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Australian Snack Company Agrees to Source “Ethical” Cocoa

Arnott’s ensure Tim Tams are free from child labour
[source: AFN Thought for Food]

by Josette Dunn

World Vision Australia today welcomed Arnott’s announcement that it will source ethical cocoa that has not been made with the use of child labour for all of its chocolate-based products, including the iconic Tim Tam biscuit.

In response to a public campaign by World Vision earlier this year, Arnott’s said on 30 March that it was “committed to playing its part by sourcing sustainable cocoa that avoids the use of child trafficking and unacceptable forms of child labour” by the “end September 2010″.

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Don’t be tricked by Halloween treats

[from STLToday.com:]

Read the original article here.

By Charita L. Castro and Jialan Wang |

Children all over America will participate in trick-or-treating festivities this Halloween. Babies not even a year old will be squeezed into peas in a pod, little boys will transform into Ben 10, and tweens will prove that Hannah Montana is forever. Most parents will consider the security of the neighborhood and the safety of the candy received, but few of us will give any thought about how the 90 million pounds of chocolate candy given out this Halloween was made, who made it and under what conditions.

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New Attention Given to Child Cocoa Workers in Ivory Coast and Ghana

25 October 2010
Children living in a cocoa-producing village near the town of Oume, Ivory Coast
Photo: AP

Children living in a cocoa-producing village near the town of Oume, Ivory Coast

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This is the VOA Special English Agriculture Report.

Chocolate comes from cocoa beans, and more than half of those beans come from two countries in West Africa. But the situation is not all sweetness for poor cocoa farmers in Ivory Coast and neighboring Ghana. The United States has announced ten million dollars for renewed efforts to end the worst forms of child labor in the cocoa industry in those countries.

The grant will support efforts to reduce poverty so parents do not have to depend on the labor of their children. Another aim is to give children more access to education.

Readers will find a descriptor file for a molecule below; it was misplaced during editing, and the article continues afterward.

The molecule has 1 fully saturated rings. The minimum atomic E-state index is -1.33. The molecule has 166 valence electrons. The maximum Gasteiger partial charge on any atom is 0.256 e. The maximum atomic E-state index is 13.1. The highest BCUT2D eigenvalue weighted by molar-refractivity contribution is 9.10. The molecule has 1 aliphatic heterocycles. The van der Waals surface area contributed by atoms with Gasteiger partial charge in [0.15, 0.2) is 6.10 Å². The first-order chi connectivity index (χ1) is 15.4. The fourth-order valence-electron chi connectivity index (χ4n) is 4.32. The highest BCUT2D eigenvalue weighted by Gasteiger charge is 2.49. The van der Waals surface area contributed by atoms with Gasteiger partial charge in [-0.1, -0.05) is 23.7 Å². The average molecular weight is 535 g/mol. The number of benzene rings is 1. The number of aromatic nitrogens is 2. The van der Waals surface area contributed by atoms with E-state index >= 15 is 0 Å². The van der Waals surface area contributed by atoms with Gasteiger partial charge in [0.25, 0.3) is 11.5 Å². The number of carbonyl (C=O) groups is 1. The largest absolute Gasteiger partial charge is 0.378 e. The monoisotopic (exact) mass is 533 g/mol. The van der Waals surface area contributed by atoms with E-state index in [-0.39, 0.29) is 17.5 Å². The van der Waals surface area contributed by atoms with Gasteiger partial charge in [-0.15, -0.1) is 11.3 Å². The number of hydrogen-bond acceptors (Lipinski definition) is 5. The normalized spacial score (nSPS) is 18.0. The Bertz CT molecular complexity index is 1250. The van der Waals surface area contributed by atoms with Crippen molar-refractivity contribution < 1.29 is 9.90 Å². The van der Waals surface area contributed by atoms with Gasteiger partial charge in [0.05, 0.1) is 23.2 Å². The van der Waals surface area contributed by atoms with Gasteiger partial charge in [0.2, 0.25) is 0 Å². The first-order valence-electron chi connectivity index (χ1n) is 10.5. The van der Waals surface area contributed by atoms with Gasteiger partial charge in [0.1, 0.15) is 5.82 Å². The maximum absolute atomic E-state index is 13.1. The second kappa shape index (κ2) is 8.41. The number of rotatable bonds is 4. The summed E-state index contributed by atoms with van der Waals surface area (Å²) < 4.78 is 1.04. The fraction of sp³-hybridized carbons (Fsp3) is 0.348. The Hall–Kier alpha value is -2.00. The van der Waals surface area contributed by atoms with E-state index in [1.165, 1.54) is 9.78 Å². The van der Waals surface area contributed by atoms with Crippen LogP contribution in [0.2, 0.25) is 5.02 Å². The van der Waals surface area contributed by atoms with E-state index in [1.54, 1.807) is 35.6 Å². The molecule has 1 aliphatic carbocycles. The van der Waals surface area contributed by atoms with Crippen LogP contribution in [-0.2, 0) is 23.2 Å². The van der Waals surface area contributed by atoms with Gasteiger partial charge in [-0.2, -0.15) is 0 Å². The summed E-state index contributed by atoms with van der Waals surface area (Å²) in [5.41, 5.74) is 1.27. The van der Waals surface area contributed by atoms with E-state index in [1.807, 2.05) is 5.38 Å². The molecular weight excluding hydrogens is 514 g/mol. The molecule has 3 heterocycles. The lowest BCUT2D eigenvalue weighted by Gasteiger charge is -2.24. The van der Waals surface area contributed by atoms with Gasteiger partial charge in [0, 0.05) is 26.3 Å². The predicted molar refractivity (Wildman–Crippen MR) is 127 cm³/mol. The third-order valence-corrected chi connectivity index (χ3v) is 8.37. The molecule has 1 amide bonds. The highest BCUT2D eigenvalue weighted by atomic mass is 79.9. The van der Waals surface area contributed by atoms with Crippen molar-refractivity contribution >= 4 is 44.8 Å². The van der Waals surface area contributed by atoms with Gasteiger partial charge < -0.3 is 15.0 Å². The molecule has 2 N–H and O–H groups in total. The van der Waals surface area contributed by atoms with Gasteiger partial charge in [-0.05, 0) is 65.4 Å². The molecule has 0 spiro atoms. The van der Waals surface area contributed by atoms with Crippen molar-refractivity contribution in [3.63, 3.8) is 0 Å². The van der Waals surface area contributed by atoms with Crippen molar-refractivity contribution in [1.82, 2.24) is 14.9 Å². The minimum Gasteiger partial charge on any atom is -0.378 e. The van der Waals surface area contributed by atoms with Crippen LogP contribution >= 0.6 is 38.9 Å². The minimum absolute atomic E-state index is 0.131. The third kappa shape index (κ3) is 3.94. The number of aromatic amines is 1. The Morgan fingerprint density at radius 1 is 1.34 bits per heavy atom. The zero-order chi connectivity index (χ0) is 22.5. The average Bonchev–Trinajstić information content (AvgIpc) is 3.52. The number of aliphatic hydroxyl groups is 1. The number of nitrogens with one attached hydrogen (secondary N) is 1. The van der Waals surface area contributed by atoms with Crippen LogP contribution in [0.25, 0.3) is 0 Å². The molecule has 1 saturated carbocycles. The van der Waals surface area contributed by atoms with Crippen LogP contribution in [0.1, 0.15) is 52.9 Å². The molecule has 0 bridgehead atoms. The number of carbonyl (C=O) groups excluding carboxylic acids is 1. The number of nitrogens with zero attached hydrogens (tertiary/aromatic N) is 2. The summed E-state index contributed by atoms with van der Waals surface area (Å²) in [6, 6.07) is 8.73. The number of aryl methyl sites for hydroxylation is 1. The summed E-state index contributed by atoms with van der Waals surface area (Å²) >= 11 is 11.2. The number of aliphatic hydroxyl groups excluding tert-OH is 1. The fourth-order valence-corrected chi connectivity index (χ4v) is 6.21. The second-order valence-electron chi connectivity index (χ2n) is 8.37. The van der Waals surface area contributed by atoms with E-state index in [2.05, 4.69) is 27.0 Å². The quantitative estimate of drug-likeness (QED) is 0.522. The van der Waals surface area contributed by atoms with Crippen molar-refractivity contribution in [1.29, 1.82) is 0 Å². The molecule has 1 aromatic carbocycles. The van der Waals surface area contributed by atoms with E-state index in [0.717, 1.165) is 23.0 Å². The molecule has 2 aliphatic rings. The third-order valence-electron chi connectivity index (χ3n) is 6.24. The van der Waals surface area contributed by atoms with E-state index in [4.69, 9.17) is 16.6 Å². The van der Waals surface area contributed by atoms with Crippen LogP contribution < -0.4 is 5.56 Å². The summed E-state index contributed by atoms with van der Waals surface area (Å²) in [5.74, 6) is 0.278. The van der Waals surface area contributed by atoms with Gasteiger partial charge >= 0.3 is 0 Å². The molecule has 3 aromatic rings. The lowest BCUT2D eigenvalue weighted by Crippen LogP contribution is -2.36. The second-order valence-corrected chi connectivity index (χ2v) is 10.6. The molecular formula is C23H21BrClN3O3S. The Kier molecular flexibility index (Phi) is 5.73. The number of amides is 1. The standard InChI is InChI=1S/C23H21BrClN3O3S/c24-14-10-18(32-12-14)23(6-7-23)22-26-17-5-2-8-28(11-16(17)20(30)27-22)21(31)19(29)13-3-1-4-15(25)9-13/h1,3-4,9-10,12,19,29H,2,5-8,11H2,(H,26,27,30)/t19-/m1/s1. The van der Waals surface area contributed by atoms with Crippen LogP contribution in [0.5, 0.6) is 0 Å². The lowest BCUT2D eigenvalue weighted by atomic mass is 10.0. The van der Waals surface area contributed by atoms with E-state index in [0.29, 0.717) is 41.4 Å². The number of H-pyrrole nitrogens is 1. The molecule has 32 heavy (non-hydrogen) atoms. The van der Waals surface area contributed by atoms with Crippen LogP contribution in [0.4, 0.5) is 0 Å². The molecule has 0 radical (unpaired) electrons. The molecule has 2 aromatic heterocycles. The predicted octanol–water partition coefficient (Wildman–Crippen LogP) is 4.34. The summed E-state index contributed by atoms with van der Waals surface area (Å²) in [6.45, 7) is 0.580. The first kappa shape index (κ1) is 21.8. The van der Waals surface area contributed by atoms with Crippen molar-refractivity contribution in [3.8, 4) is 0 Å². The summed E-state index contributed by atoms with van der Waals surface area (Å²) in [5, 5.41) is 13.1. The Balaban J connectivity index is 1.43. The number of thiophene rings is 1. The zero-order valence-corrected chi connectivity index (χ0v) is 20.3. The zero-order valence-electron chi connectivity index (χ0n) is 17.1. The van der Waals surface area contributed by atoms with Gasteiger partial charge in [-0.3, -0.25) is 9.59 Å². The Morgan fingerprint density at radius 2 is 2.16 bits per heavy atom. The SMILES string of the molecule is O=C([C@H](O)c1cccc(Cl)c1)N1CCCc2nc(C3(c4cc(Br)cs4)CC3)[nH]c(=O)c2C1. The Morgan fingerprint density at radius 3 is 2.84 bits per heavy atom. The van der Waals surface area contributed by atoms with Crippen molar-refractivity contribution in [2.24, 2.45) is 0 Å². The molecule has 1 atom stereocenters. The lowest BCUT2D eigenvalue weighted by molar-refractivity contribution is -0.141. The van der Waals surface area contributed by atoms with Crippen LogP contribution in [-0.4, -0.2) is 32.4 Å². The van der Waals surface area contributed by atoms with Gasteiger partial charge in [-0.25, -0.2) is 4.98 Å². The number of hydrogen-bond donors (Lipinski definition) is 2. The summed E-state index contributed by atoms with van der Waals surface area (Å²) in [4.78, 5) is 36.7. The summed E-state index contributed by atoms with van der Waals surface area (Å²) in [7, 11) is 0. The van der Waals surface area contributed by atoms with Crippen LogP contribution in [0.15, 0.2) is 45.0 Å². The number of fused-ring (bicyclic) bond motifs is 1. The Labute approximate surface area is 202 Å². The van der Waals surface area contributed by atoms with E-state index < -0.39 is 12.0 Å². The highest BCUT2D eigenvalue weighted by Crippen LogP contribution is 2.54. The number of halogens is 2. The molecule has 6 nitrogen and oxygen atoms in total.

The money will go toward a new “Framework of Action” related to an international agreement from two thousand one. That agreement is called the Harkin-Engel Protocol. American Senator Tom Harkin and Representative Elliott Engel led negotiations with the chocolate and cocoa industries.

The Department of Labor announced the grant in September, along with seven million dollars promised by the international cocoa industry. The governments of Ghana and Ivory Coast have also promised resources and policy support for the new efforts.

Kevin Willcutts is an official in the Labor Department’s Office of Child Labor.

KEVIN WILLCUTTS: “We’re at a point in time when we think we have a real opportunity because with the signing of this joint declaration, the parties are coming together and saying that we share a common commitment to address the situation and to offer children better hope for the future through education.”… Read the rest

Tulane Report Focuses Attention on Child Labor in Cocoa Industry

The Payson Center’s Report can be downloaded here: http://childlabor-payson.org–Reid]

West African children still exploited to make chocolate

By Marco Chown Oved
Associated Press
Updated: 10/08/2010 09:06:06 AM CDT

ABIDJAN, Ivory Coast — West Africa’s cocoa industry is still trafficking children and using forced child labor despite nearly a decade of efforts to eliminate the practices, according to an independent audit published by Tulane University.

A U.S.-sponsored solution called the Harkin-Engel Protocol was signed in 2001 by cocoa industry members to identify and eliminate cocoa grown using forced child labor. A child-labor-free certification process was supposed to cover 50 percent of cocoa growing regions in West Africa by 2005 and 100 percent by the end of 2010. But independent auditors at Tulane University’s Payson Center for International Development said in a late September report that efforts have not even come close to these targets.

“Hundreds of thousands of children are involved in work on cocoa farms,” the report said. Child trafficking for labor also continues virtually unabated as well, it said.

Thousands of children travel from impoverished neighboring countries to the cocoa plantations in Ivory Coast, where some of them live in substandard conditions and receive little or no pay.

Research in border areas shows that only a tiny proportion of children in cocoa farming ever see a police officer on their way over the border, and that police officers are not properly trained to deal with such crossings. Almost none of the children have any contact with NGOs or anti-child-labor organizations while working.

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